White Rose Frozen Is Still Blooming

New York City's oldest and largest independent wholesale grocer delivers low-cost goods along with exceptional service from its freezer facility.


“Some wholesalers don’t think it’s worth it to service the smaller stores, but if you’ve got enough of them, it adds up,” says Bill Canty, day manager of White Rose Frozen and a 38-year company veteran. “And that’s how we started out—a wholesaler serving the metropolitan area that has expanded and continues to grow. We’re very service oriented and do whatever we can to make our customers happy.”

Not to let excess capacity go to waste, White Rose Frozen has been offering public refrigerated storage and warehousing services to local suppliers for the past 10 years. “For some customers, like Edy’s Ice Cream, the public storage has a dual usage—they’re sending us freight for their White Rose retail customers, but be we also handle their distribution business and service them through our transportation program” says Dengelegi.

The company is investing in technology to keep up with the growth, using the TRICEPTS warehouse management system from Retalix Ltd. (formerly OMI International) and voice technology from Vocollect Inc. Canty credits the company’s high order accuracy rate with the voice solution. “The loads are much more accurate--it has dramatically cut down on mispicks.”

The voice solution was first implemented in White Rose Frozen and then expanded to the company’s other two warehouses. “Frozen is usually chosen as the trial facility to implement the initiatives we run,” says Dengelegi. “We have the toughest environment and the most senior staff, so if makes sense to work out the kinks here.

“We are technologically advanced and will continue to be a front runner in terms of technology—from a building perspective, an equipment and a systems perspective,” he adds.

The warehouse features a Freon-based R22 refrigeration system with 800 tons of capacity and a high-tech computer system that continually monitors warehouse temperatures while reducing electrical energy consumption.

In addition to its refrigeration system, White Rose is making every effort possible to reduce energy usage throughout its operations. For example, it’s installing solar panels on its facilities. “We’re putting a four megawatt solar system on one of our buildings to supplement our electrical needs,” says Larry Lowe, the plant engineer. “It will help to keep up electric costs down—electricity costs are going up two to three percent each year. Five years from now, it will be up 15 percent.”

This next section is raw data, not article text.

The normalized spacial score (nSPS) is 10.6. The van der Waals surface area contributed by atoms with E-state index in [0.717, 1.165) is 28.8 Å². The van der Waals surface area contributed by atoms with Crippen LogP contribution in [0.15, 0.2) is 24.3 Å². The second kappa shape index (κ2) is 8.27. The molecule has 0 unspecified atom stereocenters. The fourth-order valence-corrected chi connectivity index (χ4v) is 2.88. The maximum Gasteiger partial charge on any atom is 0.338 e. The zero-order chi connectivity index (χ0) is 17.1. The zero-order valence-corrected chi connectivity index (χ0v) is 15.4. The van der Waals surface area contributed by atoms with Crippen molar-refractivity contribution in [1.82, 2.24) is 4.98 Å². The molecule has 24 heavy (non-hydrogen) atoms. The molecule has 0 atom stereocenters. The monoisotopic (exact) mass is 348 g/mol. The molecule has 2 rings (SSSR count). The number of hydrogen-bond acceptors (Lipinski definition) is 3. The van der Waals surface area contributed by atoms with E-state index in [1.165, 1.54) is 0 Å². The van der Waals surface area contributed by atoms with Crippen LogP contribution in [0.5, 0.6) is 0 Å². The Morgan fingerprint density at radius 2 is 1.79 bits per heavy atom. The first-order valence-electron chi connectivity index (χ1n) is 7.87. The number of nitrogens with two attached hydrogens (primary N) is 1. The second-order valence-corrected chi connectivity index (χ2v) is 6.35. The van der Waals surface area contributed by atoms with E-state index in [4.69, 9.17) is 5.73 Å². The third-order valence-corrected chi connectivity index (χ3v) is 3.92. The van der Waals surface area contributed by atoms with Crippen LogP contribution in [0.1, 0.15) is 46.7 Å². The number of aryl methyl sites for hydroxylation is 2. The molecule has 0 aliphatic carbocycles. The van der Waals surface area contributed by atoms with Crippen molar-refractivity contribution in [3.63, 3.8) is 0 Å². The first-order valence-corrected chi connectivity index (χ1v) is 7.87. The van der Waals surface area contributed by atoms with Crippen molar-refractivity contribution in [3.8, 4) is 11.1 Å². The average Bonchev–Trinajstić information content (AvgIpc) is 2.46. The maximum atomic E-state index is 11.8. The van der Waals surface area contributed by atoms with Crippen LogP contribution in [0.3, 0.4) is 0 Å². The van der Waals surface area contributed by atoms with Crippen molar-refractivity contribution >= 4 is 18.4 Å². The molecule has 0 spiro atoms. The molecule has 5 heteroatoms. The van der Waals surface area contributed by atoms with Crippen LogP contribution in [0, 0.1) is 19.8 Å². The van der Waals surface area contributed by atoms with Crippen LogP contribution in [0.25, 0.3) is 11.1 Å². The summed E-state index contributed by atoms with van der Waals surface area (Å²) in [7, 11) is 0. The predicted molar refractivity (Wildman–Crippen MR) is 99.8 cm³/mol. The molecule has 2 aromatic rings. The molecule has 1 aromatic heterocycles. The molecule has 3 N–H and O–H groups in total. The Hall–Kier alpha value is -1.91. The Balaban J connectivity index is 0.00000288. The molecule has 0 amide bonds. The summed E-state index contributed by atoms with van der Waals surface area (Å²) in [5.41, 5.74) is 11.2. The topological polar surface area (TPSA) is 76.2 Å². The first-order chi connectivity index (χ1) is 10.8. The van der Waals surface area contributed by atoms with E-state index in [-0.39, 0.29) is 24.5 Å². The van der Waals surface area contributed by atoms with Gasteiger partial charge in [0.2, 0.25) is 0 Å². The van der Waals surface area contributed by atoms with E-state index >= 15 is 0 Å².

The company is also replacing high-pressure sodium lamps with fluorescent lights with motion sensors, which it expects to significantly reduce its carbon footprint and recycles everything, from corrugated to shrink wrap.

Safety First

Safety is important to White Rose Frozen. “We have a lot of safety programs,” says Dengelegi, “and a general overall policy program throughout the company—it outlines and addresses our policies and procedures. We’ve got documented fire prevention plans and hazard communication programs. We hold periodic drills to ensure that our employees know evacuation procedures. We’re extremely compliant with all OSHA-related policies.”

The company offers safety incentives and rewards employees for being safety conscientious. “Our human resource people are big on health and wellness, and we have exercise and nutrition programs and a small gym. We sponsor local walks and runs in the community. And we have an on-site physical therapist to help injured employees get back to work,” says Dengelegi.

White Rose Frozen’s accident and injury rates are extremely low. “We have a great group of senior employees in this location, so they know what they’re doing. But we also do a lot of training—new employees are trained for the first 90 days of their probationary period. We have a training committee that teaches employees how to select, bend and lift, and safely operate the equipment,” says Dengelegi.

“A cold storage facility is a tough environment to work in and safety concerns are higher than those in a dry warehouse,” he adds. “We have ice and snow, moisture and humidity, conditions that are difficult to maintain. Temperature control and product integrity are also issues.”

With product safety being a high priority, the wholesaler monitors the temperature of product from the trailer to the dock to the warehouse on both the inbound and the outbound. Its drivers also monitor the temperature in the trailer.

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